The rapid rise of ride-hailing services such as Uber and Lyft has taken a big bite out of businesses that rely on people who need to park their cars. Now they’re facing a choice: keep dwindling, or innovate.
Proper Parking, based in Woodland Hills, has seen a 70% drop in nightclub valet traffic since it started six years ago, said Brandon Helfer, the company’s president. In addition, it has seen a 30% drop in restaurant traffic and a 25% drop at weddings.
“At some nightclubs, we used to park 60 or 70 cars per night,” Helfer said. “It got to the point where we were parking 10 to 20.”
Nightclubs and restaurants, once pillars of the industry, are no longer reliable sources of revenue, Helfer said. In the industry’s heyday, valet companies used to turn such a profit off the gigs, they would pay the venue owners for the right to operate there.
Now the roles have reversed. Those same venues often have to pay the parking companies if they want a valet presence out front.
Helfer’s company is far from the only one affected. Parking expert Casey Wagner, who hosts a National Parking Assn. webinar on the rise of the sharing economy, said the numbers point to ride-hailing services taking a big bite out of the parking, car rental and taxi industries.
Proper Parking — founded in 2012, the year Uber rolled out its services in Los Angeles — was born into a world already familiar with ride-hailing services. It’s openly confronting the change in the industry, finding new ways to profit off its parking services and changing the ones that fail.
For starters, that means diversification.
“Back in the day, our business philosophy was to get as many nightclub and bar accounts as possible, but now we’re shifting toward management valet,” Helfer said.
Proper Parking leases lots across Los Angeles. Generally, the company uses the properties as straightforward paid parking lots, but when the season is right, it transforms them into a different kind of moneymaker.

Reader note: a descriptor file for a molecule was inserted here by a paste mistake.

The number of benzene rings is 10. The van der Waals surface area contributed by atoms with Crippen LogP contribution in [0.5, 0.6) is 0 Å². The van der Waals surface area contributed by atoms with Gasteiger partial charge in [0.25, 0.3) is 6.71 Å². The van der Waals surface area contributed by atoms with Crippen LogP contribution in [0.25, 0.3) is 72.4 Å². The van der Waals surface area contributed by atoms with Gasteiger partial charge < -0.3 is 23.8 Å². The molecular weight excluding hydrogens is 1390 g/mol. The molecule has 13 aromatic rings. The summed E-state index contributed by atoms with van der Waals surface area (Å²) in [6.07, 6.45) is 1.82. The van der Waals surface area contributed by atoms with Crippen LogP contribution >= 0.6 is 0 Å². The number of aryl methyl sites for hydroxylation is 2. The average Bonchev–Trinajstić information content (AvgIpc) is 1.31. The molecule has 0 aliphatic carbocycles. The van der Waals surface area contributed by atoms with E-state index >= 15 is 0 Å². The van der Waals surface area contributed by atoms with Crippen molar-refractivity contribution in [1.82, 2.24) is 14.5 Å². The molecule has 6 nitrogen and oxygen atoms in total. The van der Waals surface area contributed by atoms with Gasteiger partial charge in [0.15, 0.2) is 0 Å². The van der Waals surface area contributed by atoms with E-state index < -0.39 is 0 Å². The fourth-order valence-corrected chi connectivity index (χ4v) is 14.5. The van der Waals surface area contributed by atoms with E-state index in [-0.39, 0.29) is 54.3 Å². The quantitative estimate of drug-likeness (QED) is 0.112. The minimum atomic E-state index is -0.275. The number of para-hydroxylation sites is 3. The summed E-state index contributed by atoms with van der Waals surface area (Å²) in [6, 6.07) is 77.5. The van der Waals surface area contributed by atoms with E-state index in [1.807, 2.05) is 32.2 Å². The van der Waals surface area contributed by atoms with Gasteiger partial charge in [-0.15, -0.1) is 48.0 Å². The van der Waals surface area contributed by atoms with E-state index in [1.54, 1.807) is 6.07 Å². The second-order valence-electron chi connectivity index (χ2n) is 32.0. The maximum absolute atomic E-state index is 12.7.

In October, Proper Parking turns nine of its asphalt lots into hay-filled pumpkin patches called Mr. Jack O’ Lanterns Pumpkins. Come Christmastime, it runs tree-selling operations there dubbed Mr. Jingles Christmas Trees.
It can be a hassle to relocate monthly parking tenants, but Helfer said the hybrid lots drive up profits.
“You have to get creative,” Helfer said. “Unless your lot is right next door to the Staples Center, you have to find out-of-the-box ways to generate revenue.”
Proper Parking isn’t the only one branching out; deeply rooted companies across Southern California are searching for answers. This year, the San Diego Union-Tribune reported that Ace Parking, the San Diego-based parking giant, has seen a 50% drop in nightclub valet traffic and a 25% drop in restaurant valet traffic.
“The entire parking industry is evolving,” said Mike Estey, spokesman for the International Parking Institute. “We’re not just parking professionals anymore; we’re parking, transportation and mobility professionals.”
Those three buzzwords encompass a litany of challenges facing the industry. Uber and Lyft have shaken things up in recent years. Autonomous cars — which don’t need to be parked near a person’s destination, since the vehicles can just drive themselves away after the riders get out — are about to wreak havoc on the status quo.
There’s also the crucial issue of “curb management”: local governments’ policies on who gets to use the valuable space at the side of the road. Space at the curb can be used for driving, paid parking, free parking, drop-off zones, valet areas and food trucks, but it can’t host all those things at once. Decisions about who gets priority have ripple effects on all players in the transportation industry.
“We’re moving from parking to a broader set of responsibilities,” Estey said. “We need to figure out how people move around urban areas.”
A report released by the International Parking Institute tracking reasons for radical change in the parking industry found that 62% of the parking professionals surveyed said ride-hailing companies are a major factor.
Additionally, half of the responses said there’s a demand for mobile applications that provide real-time information on parking pricing and availability. Helfer agrees.
For lots with monthly parkers — at an office, for example — Proper Parking offers an app to speed up the process. If someone in the lot plans to eat lunch at noon, they can punch it into the system from their phone and have their car waiting for them. It’ll even shoot them a text that thanks them for parking with Proper.
The company currently uses the system in only two lots but plans to implement it in others too, for an extra fee.
“Lots of accounts are looking for this type of service, especially ones with tech-savvy tenants,” Helfer said.
With an on-site employee and set parking spots, the concept should be able to avoid the pitfalls of failed, tech-fueled valet start-ups. Start-up Luxe raised $75 million on the promise of delivering an app that would send a valet to a rider’s location at the touch of a button, but parking scarcities and thin margins drove the company into the ground.
Helfer firmly believes valet is here to stay, noting that a clean-cut employee ready to take the keys is an important part of the image for certain spots, especially in Los Angeles. But the companies unable to meet the growing needs of the tech-savvy driver, he said, will be the first to go.
Jeanette Steele of the San Diego Union-Tribune contributed to this report.